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Teach our children well

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As I was trying desperately to organize my seven-year-old students into a line at the end of class today, I thought about how much I feel like doing that in other areas of life sometimes. You know the sort of thing I’m talking about: when you’re lined up in the right place while waiting for the subway and then someone wanders in and stands in front of you. And you think to yourself, “Did this person fail kindergarten?!?!” And then you wonder if it’s worth the hassle of telling them how a line works (usually it’s a monumental waste of time, dear readers).

Maybe it’s because I spend way too many hours inside a classroom, but I am often offended by the everyday behaviour I see in the outside world. I’m referring to the kind of behavior for which I deduct points from my students, so that they may not get a star at the end if they don’t straighten up and fly right. Isn’t the concept of lining up, or waiting your turn, or listening while someone else is speaking, something that is supposed to be hard-wired from the age of five onward, thanks to attending school? When I see people “misbehaving” in the adult world, I wonder how much of an effect our schooling has actually had on us. In those moments, I tend to think it’s hardly had any effect at all. Then there are other times when I speak with the parents of my young students, and they become quite fixated on numbers and assessments, and I think perhaps too many things from school days of yore have had a lasting effect.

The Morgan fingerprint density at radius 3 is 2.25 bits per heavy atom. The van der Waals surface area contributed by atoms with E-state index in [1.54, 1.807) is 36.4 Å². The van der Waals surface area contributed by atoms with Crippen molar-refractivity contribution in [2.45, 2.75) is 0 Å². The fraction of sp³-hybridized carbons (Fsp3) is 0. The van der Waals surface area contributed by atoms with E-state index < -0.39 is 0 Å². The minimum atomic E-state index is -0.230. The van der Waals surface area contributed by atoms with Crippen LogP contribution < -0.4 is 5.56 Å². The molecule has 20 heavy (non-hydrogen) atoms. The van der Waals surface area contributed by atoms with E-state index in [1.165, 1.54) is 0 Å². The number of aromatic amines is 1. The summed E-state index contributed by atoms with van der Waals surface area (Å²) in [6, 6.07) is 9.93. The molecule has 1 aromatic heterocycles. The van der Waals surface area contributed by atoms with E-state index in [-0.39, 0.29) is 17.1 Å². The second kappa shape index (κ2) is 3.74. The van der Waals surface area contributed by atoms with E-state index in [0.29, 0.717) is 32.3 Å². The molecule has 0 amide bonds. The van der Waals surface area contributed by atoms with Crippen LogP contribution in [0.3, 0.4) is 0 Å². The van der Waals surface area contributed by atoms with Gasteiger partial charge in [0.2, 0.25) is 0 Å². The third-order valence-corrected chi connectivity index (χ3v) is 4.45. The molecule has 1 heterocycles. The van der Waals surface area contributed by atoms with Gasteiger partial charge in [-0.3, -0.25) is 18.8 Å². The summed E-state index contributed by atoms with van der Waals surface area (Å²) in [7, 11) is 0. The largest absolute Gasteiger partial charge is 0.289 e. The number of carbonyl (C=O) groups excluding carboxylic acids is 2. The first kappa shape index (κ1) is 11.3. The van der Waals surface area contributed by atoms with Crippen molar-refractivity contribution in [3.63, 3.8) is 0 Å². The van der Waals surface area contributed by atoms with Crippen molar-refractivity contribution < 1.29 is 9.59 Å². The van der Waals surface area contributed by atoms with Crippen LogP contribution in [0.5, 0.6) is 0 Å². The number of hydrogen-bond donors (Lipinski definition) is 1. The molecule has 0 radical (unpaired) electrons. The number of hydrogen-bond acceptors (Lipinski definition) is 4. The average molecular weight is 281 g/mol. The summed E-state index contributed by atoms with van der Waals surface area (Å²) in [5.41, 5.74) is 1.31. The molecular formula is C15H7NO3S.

If schooling does indeed have a significant impact on us up until our adult years, how does it manifest itself in the everyday world of being a “grown-up”? And perhaps more importantly, are we thinking of education as a means to a positively practical end as we leave school behind us?

The old and not so reliable

Some time ago, way back when I was teaching English at a high school in a rural area of South Korea, I had a lengthy conversation with a co-worker about the massive amounts my students had to study each night. I couldn’t quite wrap my head around why they had to memorize so much information, only to spit it out on a test, and then promptly forget it so that they could cram a whole new pile of information in before the next test. It didn’t fit into any idea I had about learning, but my co-worker explained that the education system was a hangover from many years before when the country was still recovering from the devastation of the Korean War. The government decided that they needed labourers, factory line workers, and farmers to build the country up again. So, it designed an education system to support such needs. Creating this type of workforce called for an education that taught skills like rote memorization, but lacked in others like creative thinking and ingenuity.